Hispanic Studies Department

Requirements for Concentration: 10 units beyond the introductory level. These 10 units must include 3 units from the group Hispanic Studies 226, 227, 228, 229 and 3 units at the 300 level, including one Latin American Seminar (387) and one Peninsular Seminar (388). Two units must be elected in the senior year. After declaration of the major or correlate, all courses in the department must be taken for a letter grade. Courses taken in Spain or Latin America or during the summer may be substituted with department approval.

Senior-Year Requirements: Two units at the 300-level. Students who wish to be considered for departmental honors must complete a senior thesis (Hispanic Studies 300).

Teaching Certification: Students who wish to obtain Secondary Certification in Spanish must complete, in conjunction with the program of study outlined by the education department, 8 units of 200-level courses and above in Hispanic Studies.

Correlate Sequence: 6 units beyond the introductory level, 3 of which must be taken at Vassar, including at least one 300-level course.

Study Away: Majors are expected to study, usually during the junior year, in a Spanish-speaking country. The department sponsors the Vassar-Wesleyan Program in Madrid (academic year) study abroad program, open to all qualified students.

Advisers: The department.

I. Introductory

105a. Elementary Spanish Language (1)

Fundamentals of the grammar and structure of the Spanish language with emphasis on oral skills and reading.

Year-long course, 105-106.

Open to students with no previous instruction in Spanish.

Five 50-minute periods; one hour of laboratory or drill.

Offered Alternate years.

106b. Elementary Spanish Language (1)

Fundamentals of the grammar and structure of the Spanish language with emphasis on oral skills and reading.

Year-long course, 105-106.

Open to students with no previous instruction in Spanish.

Five 50-minute periods; one hour of laboratory or drill.

Offered Alternate years.

109a or b. Basic Spanish Review (1)

Fundamentals of the grammar and structure of the Spanish language with emphasis on oral skills and reading. Successful completion of this one-semester course fulfills the college language requirement.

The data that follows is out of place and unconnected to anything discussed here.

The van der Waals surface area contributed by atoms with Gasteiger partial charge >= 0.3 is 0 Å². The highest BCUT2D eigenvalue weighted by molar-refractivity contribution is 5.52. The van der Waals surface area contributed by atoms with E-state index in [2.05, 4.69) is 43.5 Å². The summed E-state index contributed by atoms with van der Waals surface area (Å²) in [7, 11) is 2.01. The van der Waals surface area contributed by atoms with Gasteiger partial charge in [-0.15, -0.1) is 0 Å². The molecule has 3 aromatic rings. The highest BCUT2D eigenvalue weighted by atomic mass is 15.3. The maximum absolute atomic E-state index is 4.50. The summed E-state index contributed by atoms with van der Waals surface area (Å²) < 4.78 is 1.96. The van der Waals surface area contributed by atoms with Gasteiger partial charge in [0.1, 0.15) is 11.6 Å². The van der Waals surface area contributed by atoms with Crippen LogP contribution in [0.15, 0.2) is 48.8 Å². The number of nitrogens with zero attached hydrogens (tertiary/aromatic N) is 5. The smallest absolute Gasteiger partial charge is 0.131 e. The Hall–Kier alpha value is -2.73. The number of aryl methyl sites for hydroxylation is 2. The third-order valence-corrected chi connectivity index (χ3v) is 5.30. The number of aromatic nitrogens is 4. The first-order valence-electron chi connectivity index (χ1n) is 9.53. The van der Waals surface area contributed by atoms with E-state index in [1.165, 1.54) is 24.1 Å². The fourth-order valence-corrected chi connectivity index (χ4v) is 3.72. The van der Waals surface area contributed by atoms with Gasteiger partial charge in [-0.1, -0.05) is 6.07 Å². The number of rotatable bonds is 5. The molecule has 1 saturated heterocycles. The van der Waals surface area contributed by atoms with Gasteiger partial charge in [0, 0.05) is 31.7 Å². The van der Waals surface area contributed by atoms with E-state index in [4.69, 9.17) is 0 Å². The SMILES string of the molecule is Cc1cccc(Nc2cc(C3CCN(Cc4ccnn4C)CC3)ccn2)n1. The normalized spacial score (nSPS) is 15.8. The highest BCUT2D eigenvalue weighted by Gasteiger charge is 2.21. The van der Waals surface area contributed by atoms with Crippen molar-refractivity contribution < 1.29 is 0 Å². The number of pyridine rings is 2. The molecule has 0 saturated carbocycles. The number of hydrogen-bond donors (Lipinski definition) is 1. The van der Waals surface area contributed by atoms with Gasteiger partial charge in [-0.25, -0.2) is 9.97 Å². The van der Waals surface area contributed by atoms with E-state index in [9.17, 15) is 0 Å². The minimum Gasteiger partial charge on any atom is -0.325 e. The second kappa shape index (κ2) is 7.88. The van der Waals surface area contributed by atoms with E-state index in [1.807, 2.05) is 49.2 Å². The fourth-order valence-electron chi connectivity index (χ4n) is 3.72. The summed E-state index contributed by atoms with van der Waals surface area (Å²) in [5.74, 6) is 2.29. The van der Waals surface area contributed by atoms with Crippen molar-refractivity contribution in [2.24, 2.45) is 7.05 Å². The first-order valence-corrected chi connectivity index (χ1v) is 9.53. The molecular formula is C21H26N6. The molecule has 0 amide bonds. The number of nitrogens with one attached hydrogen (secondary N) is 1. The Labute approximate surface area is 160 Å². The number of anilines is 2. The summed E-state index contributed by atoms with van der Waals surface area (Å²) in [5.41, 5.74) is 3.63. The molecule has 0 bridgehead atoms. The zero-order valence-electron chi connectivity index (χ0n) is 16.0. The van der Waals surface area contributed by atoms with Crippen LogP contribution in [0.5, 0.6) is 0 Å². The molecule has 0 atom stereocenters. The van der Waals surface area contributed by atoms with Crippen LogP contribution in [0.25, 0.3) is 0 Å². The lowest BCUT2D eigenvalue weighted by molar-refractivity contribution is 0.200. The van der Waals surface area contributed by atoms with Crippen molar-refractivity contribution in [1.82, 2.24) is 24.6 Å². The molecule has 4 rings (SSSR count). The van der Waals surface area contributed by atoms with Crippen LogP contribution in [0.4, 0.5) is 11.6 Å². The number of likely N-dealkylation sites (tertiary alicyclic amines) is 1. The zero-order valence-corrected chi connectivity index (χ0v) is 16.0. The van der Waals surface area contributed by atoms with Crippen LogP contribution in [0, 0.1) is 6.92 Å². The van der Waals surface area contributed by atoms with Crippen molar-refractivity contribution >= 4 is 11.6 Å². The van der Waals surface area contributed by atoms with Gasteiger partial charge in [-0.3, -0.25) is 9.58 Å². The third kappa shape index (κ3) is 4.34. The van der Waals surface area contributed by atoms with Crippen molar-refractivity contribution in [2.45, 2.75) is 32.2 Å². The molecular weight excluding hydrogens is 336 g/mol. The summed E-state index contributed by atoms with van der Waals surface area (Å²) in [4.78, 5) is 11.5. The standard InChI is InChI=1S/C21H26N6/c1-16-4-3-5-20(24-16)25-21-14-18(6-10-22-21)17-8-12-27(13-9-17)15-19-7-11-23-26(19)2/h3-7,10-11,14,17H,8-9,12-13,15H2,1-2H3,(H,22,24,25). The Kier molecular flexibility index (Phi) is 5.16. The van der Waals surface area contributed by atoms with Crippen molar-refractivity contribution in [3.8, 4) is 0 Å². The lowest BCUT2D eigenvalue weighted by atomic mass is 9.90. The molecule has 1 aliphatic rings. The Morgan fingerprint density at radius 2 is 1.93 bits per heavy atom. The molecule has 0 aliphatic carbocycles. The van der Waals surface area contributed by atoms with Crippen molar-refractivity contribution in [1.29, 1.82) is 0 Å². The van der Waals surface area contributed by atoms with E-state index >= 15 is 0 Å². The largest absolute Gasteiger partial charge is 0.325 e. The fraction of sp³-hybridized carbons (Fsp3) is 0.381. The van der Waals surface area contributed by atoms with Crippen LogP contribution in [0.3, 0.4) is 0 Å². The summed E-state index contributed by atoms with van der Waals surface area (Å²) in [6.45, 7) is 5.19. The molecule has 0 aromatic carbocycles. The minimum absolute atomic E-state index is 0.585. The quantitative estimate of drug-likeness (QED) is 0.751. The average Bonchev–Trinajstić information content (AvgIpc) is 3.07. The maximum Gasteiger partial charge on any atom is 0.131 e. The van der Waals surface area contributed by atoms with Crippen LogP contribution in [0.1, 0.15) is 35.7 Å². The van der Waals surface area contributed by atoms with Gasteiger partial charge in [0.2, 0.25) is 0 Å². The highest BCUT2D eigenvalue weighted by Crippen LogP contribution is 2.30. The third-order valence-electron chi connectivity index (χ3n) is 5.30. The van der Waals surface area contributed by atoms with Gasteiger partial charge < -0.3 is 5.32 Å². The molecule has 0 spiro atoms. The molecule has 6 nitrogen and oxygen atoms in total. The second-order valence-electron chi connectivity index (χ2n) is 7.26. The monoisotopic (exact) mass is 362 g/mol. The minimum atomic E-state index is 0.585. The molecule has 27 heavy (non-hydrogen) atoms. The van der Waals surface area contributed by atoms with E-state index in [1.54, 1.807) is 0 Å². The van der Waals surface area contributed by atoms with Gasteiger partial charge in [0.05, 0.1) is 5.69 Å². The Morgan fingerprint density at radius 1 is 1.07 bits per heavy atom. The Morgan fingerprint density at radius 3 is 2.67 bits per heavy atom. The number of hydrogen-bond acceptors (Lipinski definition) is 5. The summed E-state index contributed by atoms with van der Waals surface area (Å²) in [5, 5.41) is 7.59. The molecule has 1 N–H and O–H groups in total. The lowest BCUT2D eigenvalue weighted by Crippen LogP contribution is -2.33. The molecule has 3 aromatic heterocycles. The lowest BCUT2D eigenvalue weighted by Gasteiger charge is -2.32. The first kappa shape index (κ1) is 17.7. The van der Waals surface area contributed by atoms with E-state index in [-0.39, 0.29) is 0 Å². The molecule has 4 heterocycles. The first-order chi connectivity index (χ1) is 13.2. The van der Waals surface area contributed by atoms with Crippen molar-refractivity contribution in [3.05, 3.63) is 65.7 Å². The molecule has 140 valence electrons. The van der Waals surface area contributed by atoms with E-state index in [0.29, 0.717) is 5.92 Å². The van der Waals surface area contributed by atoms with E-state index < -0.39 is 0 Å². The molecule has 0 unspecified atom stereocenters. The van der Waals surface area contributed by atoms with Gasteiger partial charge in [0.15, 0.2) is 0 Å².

Open to students with 1 or 2 years of high school Spanish.

Three 50-minute periods; one hour of drill.

II. Intermediate

205a or b. Intermediate Spanish (1)

Intensive study and review of Spanish grammar at the second-year level with emphasis on oral practice and writing skills. Mr. Vivalda.

Prerequisite: Hispanic Studies 105-106 or 109, or three years of high school Spanish.

Three 50-minute periods.

206a or b. Reading and Writing about Hispanic Culture (1)

Reading, writing and speaking skills are developed through study of cultural and literary texts and audiovisual materials. Mr. Grünfeld, Mr. Vivalda (a); Ms. Woods Peiró, Mr. Cesareo (b).

Prerequisite: Hispanic Studies 205 or four years of high school Spanish.

Two 75-minute periods plus one hour of oral practice.

216a or b. Methods in Interdisciplinary Analysis (1)

This course develops a set of methodological and theoretical tools for the investigation of cultural practices such as literature, popular and mass culture, social movements and institutions in Spanish-speaking countries. Mr. Cesareo (a); Mr. Grünfeld (b).

Prerequisite: Hispanic Studies 206 or permission.

Two 75-minute periods.

219b. Advanced Grammar and Composition (1)

This course offers an in-depth coverage of Spanish grammar with emphasis on reading and writing skills. A more traditional approach in grammar explanations is combined with the study of numerous examples and exercises based on everyday life. The objectives of this course are 1) to provide a thorough review of major topics of Spanish grammar—ser and estar, por and para, the preterit and the imperfect, sequence of tenses, conditional clauses, etc.; 2) to explore in-depth the different mechanics of writing in Spanish (punctuation, written accents, etc.); 3) to work on writing skills in Spanish through the use of various writing techniques and strategies—the art of writing narratives, dialogue, descriptions, letters, and reports; 4) to improve reading skills and knowledge of vocabulary and idiomatic expressions in Spanish; 5) to continue to increase cultural knowledge of the Spanish-speaking world. Through the use of the target language in class, this course also contributes to the general language acquisition process. Some translation work is required as well—contextualized passages in English translated into Spanish are used to illustrate a variety of grammatical principles. Mr. Vivalda.